Brands and agencies should be careful and educate themselves. Do not test some of these so-called “blockchain tests or solutions” without knowing what you’re getting yourself into. Otherwise, the industry will come to doubt the veracity of blockchain because of a few bad actors, before it can deliver the changes it promises.
The first thing to consider is that building blockchain applications on top of OpenRTB is doomed for failure. The protocol is inherently flawed. Attempting to solve for transparency and fraud using blockchain on OpenRTB is like giving a mugger a gun and trusting he would never commit a crime, just because he says he won’t.
With blockchain, you can trust that the entity that wrote to the blockchain did so, and what was written cannot be changed. It does not make the data they entered any more “valid” or “real.” If a fraudulent SSP/DSP/exchange or media property simply hashed their fraud to the blockchain, I’m not sure it would be noticed in OpenRTB. In fact, if people blindly trust a blockchain, fraud will probably be easier.
Blockchain, if used properly in ad tech, will surface as a new protocol layer to replace OpenRTB and its inherent flaws.
Many of the blockchain solutions that are being built on OpenRTB actually are no different than PMPs of trusted partners that already exist. TrustX is much more trustworthy than something like Truth Agency, since TrustX is focused on the publishers.
Blockchain, if used properly in ad tech, will surface as a new protocol layer to replace OpenRTB and its inherent flaws. We will address middlemen, undisclosed fees, opaque trading agreements, rebates, ad taxes or intermediary fees, and inappropriate ad placement. But this will take some time. I have spent the last 18 months consulting in blockchain, and can say with absolute confidence that there are no commercially viable applications of blockchain today at any scale in advertising.
Blockchain will deliver the next version of the web, and it will transform our day-to-day and solve many of our current challenges. Spend some time learning about the real promise of the technology, educate your teams, and don’t leap until you are clear on what you are jumping into. Don’t be fooled by the hype or make premature decisions that you will regret. That is the “Truth.”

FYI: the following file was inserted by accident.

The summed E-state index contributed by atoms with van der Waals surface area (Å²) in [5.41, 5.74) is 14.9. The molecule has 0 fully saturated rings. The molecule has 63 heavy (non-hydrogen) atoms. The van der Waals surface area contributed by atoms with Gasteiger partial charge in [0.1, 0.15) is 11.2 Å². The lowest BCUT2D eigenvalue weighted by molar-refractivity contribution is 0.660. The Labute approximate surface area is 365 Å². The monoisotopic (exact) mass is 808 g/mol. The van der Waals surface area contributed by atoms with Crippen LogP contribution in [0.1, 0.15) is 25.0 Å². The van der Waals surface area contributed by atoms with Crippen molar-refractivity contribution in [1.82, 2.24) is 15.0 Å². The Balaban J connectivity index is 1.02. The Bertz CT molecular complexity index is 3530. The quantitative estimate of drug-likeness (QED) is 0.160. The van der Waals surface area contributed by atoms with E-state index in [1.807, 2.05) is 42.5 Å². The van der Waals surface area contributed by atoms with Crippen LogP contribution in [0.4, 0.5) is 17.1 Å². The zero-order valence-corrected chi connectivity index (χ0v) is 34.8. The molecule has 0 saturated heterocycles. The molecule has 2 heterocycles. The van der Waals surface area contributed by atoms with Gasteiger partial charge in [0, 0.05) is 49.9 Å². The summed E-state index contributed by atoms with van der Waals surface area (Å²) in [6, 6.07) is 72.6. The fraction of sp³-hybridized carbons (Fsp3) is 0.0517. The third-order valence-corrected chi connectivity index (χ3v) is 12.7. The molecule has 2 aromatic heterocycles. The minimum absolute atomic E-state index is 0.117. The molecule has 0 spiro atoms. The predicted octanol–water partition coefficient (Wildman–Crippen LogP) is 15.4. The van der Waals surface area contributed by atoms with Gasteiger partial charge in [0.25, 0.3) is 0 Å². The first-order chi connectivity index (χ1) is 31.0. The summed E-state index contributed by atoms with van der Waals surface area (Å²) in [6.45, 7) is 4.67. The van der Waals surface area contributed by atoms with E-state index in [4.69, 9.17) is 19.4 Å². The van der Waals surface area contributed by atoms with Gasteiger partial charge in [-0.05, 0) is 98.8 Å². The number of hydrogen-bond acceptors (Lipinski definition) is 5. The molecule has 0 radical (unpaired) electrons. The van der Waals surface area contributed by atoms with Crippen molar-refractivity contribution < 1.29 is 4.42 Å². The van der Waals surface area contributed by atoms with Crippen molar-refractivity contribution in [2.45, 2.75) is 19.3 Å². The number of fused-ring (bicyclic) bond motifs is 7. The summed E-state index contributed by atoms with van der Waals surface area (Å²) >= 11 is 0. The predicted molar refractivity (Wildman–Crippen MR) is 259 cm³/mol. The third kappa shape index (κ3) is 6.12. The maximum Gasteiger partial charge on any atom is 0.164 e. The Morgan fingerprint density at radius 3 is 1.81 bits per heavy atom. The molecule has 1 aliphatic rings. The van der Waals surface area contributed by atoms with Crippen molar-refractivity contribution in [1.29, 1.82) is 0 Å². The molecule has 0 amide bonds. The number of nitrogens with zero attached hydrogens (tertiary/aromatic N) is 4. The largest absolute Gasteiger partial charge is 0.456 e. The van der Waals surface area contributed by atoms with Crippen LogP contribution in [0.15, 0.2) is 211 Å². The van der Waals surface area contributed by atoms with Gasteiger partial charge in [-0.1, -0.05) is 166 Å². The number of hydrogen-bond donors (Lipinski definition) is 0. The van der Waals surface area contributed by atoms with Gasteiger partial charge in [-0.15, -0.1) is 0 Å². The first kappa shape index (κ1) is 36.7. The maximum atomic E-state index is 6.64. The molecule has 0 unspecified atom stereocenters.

Expect to see initial traction from the first generation of solutions, as early adopter CMOs and digital marketing leads begin to experiment in the next 12 to 18 months. You will hear of preliminary proof-of-concept implementations that eliminate privacy concerns, ensure transparency, improve reporting accuracy, reduce fraud, speed the time for reconciliation, and reduce costs in the advertising supply chain. You may also see downward price pressure on traditional agencies responding to the competitive threat.
There are some fantastic examples of work with blockchain by brands outside of media:
Burger King created a “Whoppercoin” in the Russian market. Over the summer, Burger King Russia created its own form of currency that ties in with its loyalty program. Hosted on Waves, a platform where users swap blockchain tokens of a determined value, Whoppercoins are each worth one ruble and stored in a digital wallet. After 1,700 Whoppercoins (equal to about $30), customers get a free burger.
Whoppercoin has the trappings of a PR stunt, but Waves Business Development Director Maxim Pertsovskiy’s comments say otherwise. “We are confident that this decision will promote the popularization of blockchain technology in Russia,” he said in a statement. Burger King also announced plans for a Whoppercoin app.
Applying blockchain to a package of mangoes, Walmart traced the fruit to its original source in two seconds, something that could otherwise take weeks. The world’s largest retailer will use IBM’s Blockchain Platform to track food throughout the entire supply chain to ensure quality in an efficient manner. Similarly, the two companies formed a consortium over the summer with several other major players in the grocery and consumer packaged goods (CPG) spaces—Unilever, Nestlé, Tyson Foods, Kroger, Dole, Driscoll’s, McLane, McCormick and Golden State Foods—to identify areas of improvement and ultimately make the food supply chain safer.
The increased transparency that benefits the food supply chain also applies to the diamond industry, which has catalyzed slavery and violence in war-torn African nations. In 2002, the United Nations General Assembly pioneered a process to authenticate diamonds and declare them conflict-free. Along those lines, De Beers, the world’s largest diamond producer, just announced plans for the first industry-wide blockchain to track gems from the moment they’re excavated. The technology can verify a diamond’s purity in a secure way, while also ensuring it didn’t originate in conflict zones. De Beers has begun this POC, aiming to launch the diamond blockchain this year.
How Can I Help?
If I can be a resource as you look at the space, feel free to ping me – but please do not jump right in. Doing so at this stage will only lead to regret or worse – your perception that blockchain is all smoke and no fire.